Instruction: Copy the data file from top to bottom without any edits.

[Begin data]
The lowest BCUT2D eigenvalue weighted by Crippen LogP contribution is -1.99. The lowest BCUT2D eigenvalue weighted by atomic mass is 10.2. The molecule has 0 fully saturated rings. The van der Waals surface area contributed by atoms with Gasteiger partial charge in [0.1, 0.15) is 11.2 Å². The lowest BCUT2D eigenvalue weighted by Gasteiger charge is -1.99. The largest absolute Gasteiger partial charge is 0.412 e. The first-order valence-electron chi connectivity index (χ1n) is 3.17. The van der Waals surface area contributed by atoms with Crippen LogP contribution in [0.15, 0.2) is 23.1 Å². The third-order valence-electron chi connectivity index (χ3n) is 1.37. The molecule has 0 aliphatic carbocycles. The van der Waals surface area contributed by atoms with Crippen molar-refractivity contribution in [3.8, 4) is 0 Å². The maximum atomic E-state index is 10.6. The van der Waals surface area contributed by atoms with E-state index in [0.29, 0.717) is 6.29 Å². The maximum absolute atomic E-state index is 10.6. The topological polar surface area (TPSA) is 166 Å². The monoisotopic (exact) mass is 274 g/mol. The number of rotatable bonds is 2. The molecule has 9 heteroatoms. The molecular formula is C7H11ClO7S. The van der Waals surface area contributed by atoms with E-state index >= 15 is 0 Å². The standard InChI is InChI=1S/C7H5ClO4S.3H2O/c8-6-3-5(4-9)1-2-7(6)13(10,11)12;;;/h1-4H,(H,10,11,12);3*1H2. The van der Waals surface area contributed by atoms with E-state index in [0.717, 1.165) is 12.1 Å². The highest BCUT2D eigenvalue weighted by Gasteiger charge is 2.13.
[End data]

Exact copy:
The lowest BCUT2D eigenvalue weighted by Crippen LogP contribution is -1.99. The lowest BCUT2D eigenvalue weighted by atomic mass is 10.2. The molecule has 0 fully saturated rings. The van der Waals surface area contributed by atoms with Gasteiger partial charge in [0.1, 0.15) is 11.2 Å². The lowest BCUT2D eigenvalue weighted by Gasteiger charge is -1.99. The largest absolute Gasteiger partial charge is 0.412 e. The first-order valence-electron chi connectivity index (χ1n) is 3.17. The van der Waals surface area contributed by atoms with Crippen LogP contribution in [0.15, 0.2) is 23.1 Å². The third-order valence-electron chi connectivity index (χ3n) is 1.37. The molecule has 0 aliphatic carbocycles. The van der Waals surface area contributed by atoms with Crippen molar-refractivity contribution in [3.8, 4) is 0 Å². The maximum atomic E-state index is 10.6. The van der Waals surface area contributed by atoms with E-state index in [0.29, 0.717) is 6.29 Å². The maximum absolute atomic E-state index is 10.6. The topological polar surface area (TPSA) is 166 Å². The monoisotopic (exact) mass is 274 g/mol. The number of rotatable bonds is 2. The molecule has 9 heteroatoms. The molecular formula is C7H11ClO7S. The van der Waals surface area contributed by atoms with E-state index >= 15 is 0 Å². The standard InChI is InChI=1S/C7H5ClO4S.3H2O/c8-6-3-5(4-9)1-2-7(6)13(10,11)12;;;/h1-4H,(H,10,11,12);3*1H2. The van der Waals surface area contributed by atoms with E-state index in [0.717, 1.165) is 12.1 Å². The highest BCUT2D eigenvalue weighted by Gasteiger charge is 2.13.